As I work through some of the questions I have about transmedia storytelling – I stumbled on a couple of articles that feature a great look at a couple of concepts regarding the format of story that is not traditional in nature.
Article 1 - mediacommons.futureofthebook.org/imr/2009/02/16/10am-carnaby-street-kate-modern-and-ephemeralisation-online-drama - 10am
Article 2 - atec4346.pbworks.com/KateModern – student wiki entry on KateModern
One of the questions I posed earlier was, how well does the transmedia (multi-platform) method of storytelling weather time?
A story told through a movie or weekly TV series can often be accessed by buying/renting the DVD/streaming it/etc.. All you need is the series and the discs. Stories/Shows told many years before are still available to me through a simple rental or purchase.
Web series, however, may not be as accessible. Simple series (meaning not transmedia in nature) are already disappearing (some still exist illegally but only as a bad quality video portion and not the supporting web page, many not at all). With transmedia, it is not just the need to preserve the main show or series, but all of the other sources. And that begs the question of how are some of these sources even archived properly? I have played a bit with the Internet WayBack machine and those4 web sites, especially ones with multimedia components, never preserve properly or completely.
Which bring up something to be considered when making or when reading/watching/participating in a transmedia story, is all of the original story still accessible… and is it accessible in a way the writer/creator imagined it would be?
Article two does a nice job of briefly comparing traditional narrative with the ways in which the show KateModern uses non-traditional narrative.
Article one defines a neat concept based on how ephemeral a story element is and article two compares traditional narrative to a "new" type. The author of the first article, Elizabeth Evans, uses the term Ephemeral Media – (from www.ephemeralmedia.co.uk – "What does ephemeral mean? In the context of the workshop it connotes short-form media (i.e. texts that are no more than a few minutes long) but also media which are fleeting in the way they circulate, or that are often overlooked within mainstream academic study."
check these for more info - filmstudiesforfree.blogspot.com/2009/10/lastingly-good-work-on-ephemeral-media.html and also here digitalconsultant.wordpress.com/2009/06/26/ephemeral-media-workshop-23-24-june/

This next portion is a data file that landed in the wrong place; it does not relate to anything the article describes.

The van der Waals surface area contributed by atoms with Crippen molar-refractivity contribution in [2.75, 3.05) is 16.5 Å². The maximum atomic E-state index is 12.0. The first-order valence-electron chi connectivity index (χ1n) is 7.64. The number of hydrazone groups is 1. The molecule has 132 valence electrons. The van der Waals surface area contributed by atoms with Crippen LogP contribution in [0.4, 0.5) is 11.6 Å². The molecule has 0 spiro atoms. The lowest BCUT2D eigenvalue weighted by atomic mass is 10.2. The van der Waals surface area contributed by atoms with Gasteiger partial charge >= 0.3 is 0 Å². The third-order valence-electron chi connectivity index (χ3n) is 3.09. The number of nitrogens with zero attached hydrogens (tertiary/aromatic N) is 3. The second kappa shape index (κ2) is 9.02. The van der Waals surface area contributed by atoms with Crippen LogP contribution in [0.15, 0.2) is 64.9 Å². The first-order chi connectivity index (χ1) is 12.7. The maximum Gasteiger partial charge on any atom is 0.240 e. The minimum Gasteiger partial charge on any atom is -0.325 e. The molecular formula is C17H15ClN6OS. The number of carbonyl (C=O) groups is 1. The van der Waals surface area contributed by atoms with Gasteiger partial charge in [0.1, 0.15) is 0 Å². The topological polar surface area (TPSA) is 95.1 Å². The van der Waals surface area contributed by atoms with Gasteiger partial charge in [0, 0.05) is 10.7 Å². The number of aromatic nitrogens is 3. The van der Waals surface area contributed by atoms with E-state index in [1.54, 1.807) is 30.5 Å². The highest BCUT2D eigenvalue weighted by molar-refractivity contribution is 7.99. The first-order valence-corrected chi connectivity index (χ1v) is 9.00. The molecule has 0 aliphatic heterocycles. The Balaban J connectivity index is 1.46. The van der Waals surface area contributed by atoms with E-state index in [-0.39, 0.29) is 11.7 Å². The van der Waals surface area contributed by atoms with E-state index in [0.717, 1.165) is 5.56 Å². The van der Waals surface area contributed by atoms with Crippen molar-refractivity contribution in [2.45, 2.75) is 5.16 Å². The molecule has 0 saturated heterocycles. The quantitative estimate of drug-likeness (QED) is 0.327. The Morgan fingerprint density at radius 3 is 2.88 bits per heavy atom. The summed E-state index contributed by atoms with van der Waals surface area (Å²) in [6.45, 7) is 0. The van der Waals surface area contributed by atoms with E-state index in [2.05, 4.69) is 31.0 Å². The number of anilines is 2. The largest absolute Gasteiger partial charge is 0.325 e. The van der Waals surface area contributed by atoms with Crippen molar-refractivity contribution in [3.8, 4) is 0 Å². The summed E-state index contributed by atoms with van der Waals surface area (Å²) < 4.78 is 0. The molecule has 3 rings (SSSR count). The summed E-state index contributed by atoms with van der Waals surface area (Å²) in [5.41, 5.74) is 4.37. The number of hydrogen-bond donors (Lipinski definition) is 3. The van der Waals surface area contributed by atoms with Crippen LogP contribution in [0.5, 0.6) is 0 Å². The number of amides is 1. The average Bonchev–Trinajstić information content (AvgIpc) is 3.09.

There is an upside to this sort of media event as some of it can be captured, stored and visited later and a person can enhance their experience by becoming part of the story. Yet, there is a downside as mentioned in the final few sentences of the article - something that should be thought about.
"The drama of Kate Modern became as ephemeral as real life as its makers sought to encapsulate the real-time communicative capabilities of the internet within their video series. Despite being able to watch the series at any time, it is constantly made clear that if you weren’t watching at a particular moment, you have missed the ‘true’ experience of Kate Modern. "
This then follows – was that story narrative/transmedia experience adaptational and ephemeral in nature (meaning not necessary to the overall story) or was it extensional (meaning it was a part of the story and the full narrative of the story is lost to anyone missing that experience)?
I think it is fine for a story-teller to use both forms of transmedia storytelling. BUT the creator should consider if an element is crucial to the final story he/she wishes to tell. If it is, then a more permanent form or source needs to be established.
Maybe make as part of the story a future researcher, say like what docwho2100 is doing, creates a website that archives certain social media/networking/transmedia sources and also reviews the narrative and sets out some of the events that were missed and what they did for the story – ok just joking but hey, I work for peanuts and cocktails :P although are media people wise in letting fans set up fan wikis (like the one for the LG15 and KateModern world) and doing most of the work for them... for free???? Although who controls and archives fan wikis????
Or along with the DVD comes a disc with the complete website and social network archived and available for viewing - of course that opens up a WHOLE other can of worms - legally - can someone archive the social network and responses or again is that story played out on Twitter, facebook, bebo, etc... lost (meaning only the character's profiles and posts are allowed to be saved... and oooo who gets money rights and hey was not this what the writer' and actor's unions were striking over and Oi! I am getting a headache.......
does the creator have to migrate their entire episode everytime a network folds (HELLO all those series that had huge following on MySpace - are you converting to Facebook??? And what is next after that????)
The larger question though, is how much of the media coming out today through this medium will be available in 10 years, 20, 30????? And will it hurt the story if it is not available?
and PS - somehow I want to make a reference or link to Rocky Horror and it is the ultimate transmedia experience and is still around many years after the original broadcast and yet... not sure that works here :P